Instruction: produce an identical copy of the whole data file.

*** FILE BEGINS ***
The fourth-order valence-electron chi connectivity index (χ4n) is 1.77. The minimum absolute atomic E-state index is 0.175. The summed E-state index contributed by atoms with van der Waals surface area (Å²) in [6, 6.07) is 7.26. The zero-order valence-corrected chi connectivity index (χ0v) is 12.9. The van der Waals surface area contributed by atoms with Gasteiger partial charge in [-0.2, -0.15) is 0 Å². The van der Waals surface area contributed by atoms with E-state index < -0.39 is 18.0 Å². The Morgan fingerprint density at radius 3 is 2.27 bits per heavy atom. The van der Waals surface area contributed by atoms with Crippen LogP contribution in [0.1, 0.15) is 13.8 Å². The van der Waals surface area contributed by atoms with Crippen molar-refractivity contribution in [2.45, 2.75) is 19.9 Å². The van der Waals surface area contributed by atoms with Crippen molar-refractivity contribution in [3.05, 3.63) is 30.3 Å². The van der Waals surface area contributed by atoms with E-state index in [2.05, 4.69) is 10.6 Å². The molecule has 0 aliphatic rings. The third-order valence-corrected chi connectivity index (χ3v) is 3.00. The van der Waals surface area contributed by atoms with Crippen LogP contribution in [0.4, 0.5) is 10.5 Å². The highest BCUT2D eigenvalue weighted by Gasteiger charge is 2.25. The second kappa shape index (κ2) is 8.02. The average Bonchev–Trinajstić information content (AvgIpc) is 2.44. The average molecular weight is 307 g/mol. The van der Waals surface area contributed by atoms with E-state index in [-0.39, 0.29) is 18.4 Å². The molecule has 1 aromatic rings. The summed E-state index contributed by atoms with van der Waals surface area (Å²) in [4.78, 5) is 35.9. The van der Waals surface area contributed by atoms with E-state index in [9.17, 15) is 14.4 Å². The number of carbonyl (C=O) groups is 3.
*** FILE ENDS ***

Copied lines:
The fourth-order valence-electron chi connectivity index (χ4n) is 1.77. The minimum absolute atomic E-state index is 0.175. The summed E-state index contributed by atoms with van der Waals surface area (Å²) in [6, 6.07) is 7.26. The zero-order valence-corrected chi connectivity index (χ0v) is 12.9. The van der Waals surface area contributed by atoms with Gasteiger partial charge in [-0.2, -0.15) is 0 Å². The van der Waals surface area contributed by atoms with E-state index < -0.39 is 18.0 Å². The Morgan fingerprint density at radius 3 is 2.27 bits per heavy atom. The van der Waals surface area contributed by atoms with Crippen LogP contribution in [0.1, 0.15) is 13.8 Å². The van der Waals surface area contributed by atoms with Crippen molar-refractivity contribution in [2.45, 2.75) is 19.9 Å². The van der Waals surface area contributed by atoms with Crippen molar-refractivity contribution in [3.05, 3.63) is 30.3 Å². The van der Waals surface area contributed by atoms with E-state index in [2.05, 4.69) is 10.6 Å². The molecule has 0 aliphatic rings. The third-order valence-corrected chi connectivity index (χ3v) is 3.00. The van der Waals surface area contributed by atoms with Crippen LogP contribution in [0.4, 0.5) is 10.5 Å². The highest BCUT2D eigenvalue weighted by Gasteiger charge is 2.25. The second kappa shape index (κ2) is 8.02. The average Bonchev–Trinajstić information content (AvgIpc) is 2.44. The average molecular weight is 307 g/mol. The van der Waals surface area contributed by atoms with E-state index in [-0.39, 0.29) is 18.4 Å². The molecule has 1 aromatic rings. The summed E-state index contributed by atoms with van der Waals surface area (Å²) in [4.78, 5) is 35.9. The van der Waals surface area contributed by atoms with E-state index in [9.17, 15) is 14.4 Å². The number of carbonyl (C=O) groups is 3.